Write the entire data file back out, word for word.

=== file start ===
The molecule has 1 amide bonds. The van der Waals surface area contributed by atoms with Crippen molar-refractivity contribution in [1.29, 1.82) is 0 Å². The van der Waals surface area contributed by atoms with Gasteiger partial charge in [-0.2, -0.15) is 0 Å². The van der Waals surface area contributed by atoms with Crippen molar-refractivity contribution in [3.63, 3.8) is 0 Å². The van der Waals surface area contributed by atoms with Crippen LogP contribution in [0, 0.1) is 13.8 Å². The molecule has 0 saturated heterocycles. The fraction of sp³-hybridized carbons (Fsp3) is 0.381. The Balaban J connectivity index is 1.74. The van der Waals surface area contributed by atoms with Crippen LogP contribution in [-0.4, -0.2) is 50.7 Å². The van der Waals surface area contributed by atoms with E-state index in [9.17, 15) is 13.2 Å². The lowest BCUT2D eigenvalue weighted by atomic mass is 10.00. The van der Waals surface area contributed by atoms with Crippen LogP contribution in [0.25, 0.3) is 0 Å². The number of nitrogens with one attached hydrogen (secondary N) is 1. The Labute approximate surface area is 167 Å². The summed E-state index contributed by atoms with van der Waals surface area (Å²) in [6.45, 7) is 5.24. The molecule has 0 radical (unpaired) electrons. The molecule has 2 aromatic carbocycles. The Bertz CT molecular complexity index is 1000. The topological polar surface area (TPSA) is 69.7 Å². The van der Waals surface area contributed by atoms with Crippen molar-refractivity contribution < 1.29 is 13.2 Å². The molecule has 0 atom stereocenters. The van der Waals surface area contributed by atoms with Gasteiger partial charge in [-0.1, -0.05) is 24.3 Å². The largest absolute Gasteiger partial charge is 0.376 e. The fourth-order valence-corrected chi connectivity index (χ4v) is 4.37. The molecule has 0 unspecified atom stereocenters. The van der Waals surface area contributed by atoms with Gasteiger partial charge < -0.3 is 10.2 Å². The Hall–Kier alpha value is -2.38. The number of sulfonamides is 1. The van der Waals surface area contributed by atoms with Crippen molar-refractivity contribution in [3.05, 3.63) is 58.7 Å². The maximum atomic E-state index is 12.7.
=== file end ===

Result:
The molecule has 1 amide bonds. The van der Waals surface area contributed by atoms with Crippen molar-refractivity contribution in [1.29, 1.82) is 0 Å². The van der Waals surface area contributed by atoms with Gasteiger partial charge in [-0.2, -0.15) is 0 Å². The van der Waals surface area contributed by atoms with Crippen molar-refractivity contribution in [3.63, 3.8) is 0 Å². The van der Waals surface area contributed by atoms with Crippen LogP contribution in [0, 0.1) is 13.8 Å². The molecule has 0 saturated heterocycles. The fraction of sp³-hybridized carbons (Fsp3) is 0.381. The Balaban J connectivity index is 1.74. The van der Waals surface area contributed by atoms with Crippen LogP contribution in [-0.4, -0.2) is 50.7 Å². The van der Waals surface area contributed by atoms with E-state index in [9.17, 15) is 13.2 Å². The lowest BCUT2D eigenvalue weighted by atomic mass is 10.00. The van der Waals surface area contributed by atoms with Crippen LogP contribution in [0.25, 0.3) is 0 Å². The number of nitrogens with one attached hydrogen (secondary N) is 1. The Labute approximate surface area is 167 Å². The summed E-state index contributed by atoms with van der Waals surface area (Å²) in [6.45, 7) is 5.24. The molecule has 0 radical (unpaired) electrons. The molecule has 2 aromatic carbocycles. The Bertz CT molecular complexity index is 1000. The topological polar surface area (TPSA) is 69.7 Å². The van der Waals surface area contributed by atoms with Crippen molar-refractivity contribution < 1.29 is 13.2 Å². The molecule has 0 atom stereocenters. The van der Waals surface area contributed by atoms with Gasteiger partial charge in [-0.1, -0.05) is 24.3 Å². The largest absolute Gasteiger partial charge is 0.376 e. The fourth-order valence-corrected chi connectivity index (χ4v) is 4.37. The molecule has 0 unspecified atom stereocenters. The van der Waals surface area contributed by atoms with Gasteiger partial charge < -0.3 is 10.2 Å². The Hall–Kier alpha value is -2.38. The number of sulfonamides is 1. The van der Waals surface area contributed by atoms with Crippen molar-refractivity contribution in [3.05, 3.63) is 58.7 Å². The maximum atomic E-state index is 12.7.